So why talk about that in the context of an article totally devoted to ATR/QM? Because when they came out with the final rules on these new special appraisal requirements, they decided to toss out the term “higher-risk mortgage loan” and instead make these appraisal requirements applicable to HPMLs – with an important exception. If the loan is an HPML, but it satisfies the tests for being a QM, it is exempt from the new appraisal requirements. Yea! Not ALL HPML QMs are exempt, however. Rural Balloon Payment Qualified Mortgages are not exempt from the special appraisal rules, so if you have a RBPQM that is an HPML, it will still fall under the new appraisal provisions. We’ll write about the new appraisal requirements in greater depth in a future edition.
One of the most dangerous things you can do in compliance is assume you know the definition of a word or phrase without checking to see if the term or phrase has been specifically defined in the context of the law or rule you’re dealing with. In addition to the terms defined above (standard mortgage, non-standard mortgage, and recast), the rule provides definitions for nearly a dozen other terms. The terms points and fees and prepayment penalty, for purposes of the ATR/QM rule, have the same definitions as they do under § 1026.32(b)(6).
Other important terms are defined as follows
Maximum loan amount means the loan amount plus any increase in principal balance that results from negative amortization, as defined in § 1026.18(s)(7)(v), based on the terms of the legal obligation assuming:
(i) The consumer makes only the minimum periodic payments for the maximum possible time, until the consumer must begin making fully amortizing payments; and
(ii) The maximum interest rate is reached at the earliest possible time.
Mortgage-related obligations mean property taxes; premiums and similar charges identified in § 1026.4(b)(5), (7), (8), and (10) that are required by the creditor; fees and special assessments imposed by a condominium, cooperative, or homeowners association; ground rent; and leasehold payments.
Simultaneous loan means another covered transaction or home equity line of credit subject to § 1026.40 that will be secured by the same dwelling and made to the same consumer at or before consummation of the covered transaction or, if to be made after consummation, will cover closing costs of the first covered transaction.
Third-party record means:
(i) A document or other record prepared or reviewed by an appropriate person other than the consumer, the creditor, or the mortgage broker, as defined in § 1026.36(a)(2), or an agent of the creditor or mortgage broker;
(ii) A copy of a tax return filed with the Internal Revenue Service or a State taxing authority;
(iii) A record the creditor maintains for an account of the consumer held by the creditor; or
(iv) If the consumer is an employee of the creditor or the mortgage broker, a document or other record maintained by the creditor or mortgage broker regarding the consumer’s employment status or employment income.
The comment deadline passed on February 25, 2013 on proposed amendments to the ATR/QM rule. OBA President & CEO Roger Beverage authored a comment letter on behalf of the Association. The CFPB has stated that if it makes changes, it will do so in time for them to take effect at the same time the ATR/QM rule was scheduled to go into effect, January 10, 2014.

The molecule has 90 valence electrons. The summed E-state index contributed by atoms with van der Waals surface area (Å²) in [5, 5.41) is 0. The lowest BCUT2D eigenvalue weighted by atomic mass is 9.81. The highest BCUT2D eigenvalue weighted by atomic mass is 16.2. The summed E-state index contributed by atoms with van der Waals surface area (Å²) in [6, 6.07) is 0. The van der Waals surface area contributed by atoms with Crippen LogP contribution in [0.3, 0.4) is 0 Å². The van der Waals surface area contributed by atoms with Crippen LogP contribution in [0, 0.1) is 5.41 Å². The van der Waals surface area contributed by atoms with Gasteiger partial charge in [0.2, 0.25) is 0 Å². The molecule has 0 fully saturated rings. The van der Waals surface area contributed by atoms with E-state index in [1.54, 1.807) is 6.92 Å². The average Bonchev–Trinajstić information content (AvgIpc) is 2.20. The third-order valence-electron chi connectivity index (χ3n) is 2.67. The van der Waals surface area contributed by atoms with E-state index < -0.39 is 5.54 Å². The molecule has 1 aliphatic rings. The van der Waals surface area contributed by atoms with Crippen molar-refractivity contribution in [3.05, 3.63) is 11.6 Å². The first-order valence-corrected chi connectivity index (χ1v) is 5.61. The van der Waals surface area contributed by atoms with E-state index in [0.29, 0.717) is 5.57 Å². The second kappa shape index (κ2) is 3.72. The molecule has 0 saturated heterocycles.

The most important part of the new proposal would create a fourth category of QM for certain loans originated by small creditors. In order to be considered a QM under this part of the proposal, both the loan and the creditor would have to meet certain criteria.
The creditor would need to:
- Have total assets of $2 billion or less at the end of the previous calendar year; and
- Together with all affiliates, have originated 500 or fewer first-lien covered transactions during the previous calendar year.
This new category of QMs, if adopted, would include only loans held in portfolio by these creditors, but would provide an exception that would allow forward commitments to sell to a creditor that also meets the limits on asset size and number of first-lien covered transactions. To prevent evasion, a loan in the proposed new category would lose its status as a qualified mortgage if it is held in portfolio for less than three years after consummation, with certain exceptions.
In addition, the loan would have to conform to all of the requirements under the general definition of a qualified mortgage, as described above, except the 43 percent limit on monthly debt-to-income ratio.
When underwriting the loan the creditor would NOT have to use Appendix Q to calculate the debt-to-income ratio (Once you review Appendix Q, you’ll realize what a big deal that is!), but the creditor would have to consider and verify the consumer’s income and assets and base the underwriting on a monthly payment calculated using the maximum interest rate that may apply during the first five years of the loan and that is fully amortizing. The creditor would also be required to consider the consumer’s debt-to-income ratio or residual income and verify the underlying information.
A loan with a consumer debt-to-income ratio higher than 43 percent could be a qualified mortgage if all other criteria are met.
Safe harbor: A qualified mortgage in this proposed new category would be conclusively presumed to comply if the annual percentage rate is equal to or less than the average prime offer rate plus 3.5 percentage points for both first-lien and subordinate-lien loans.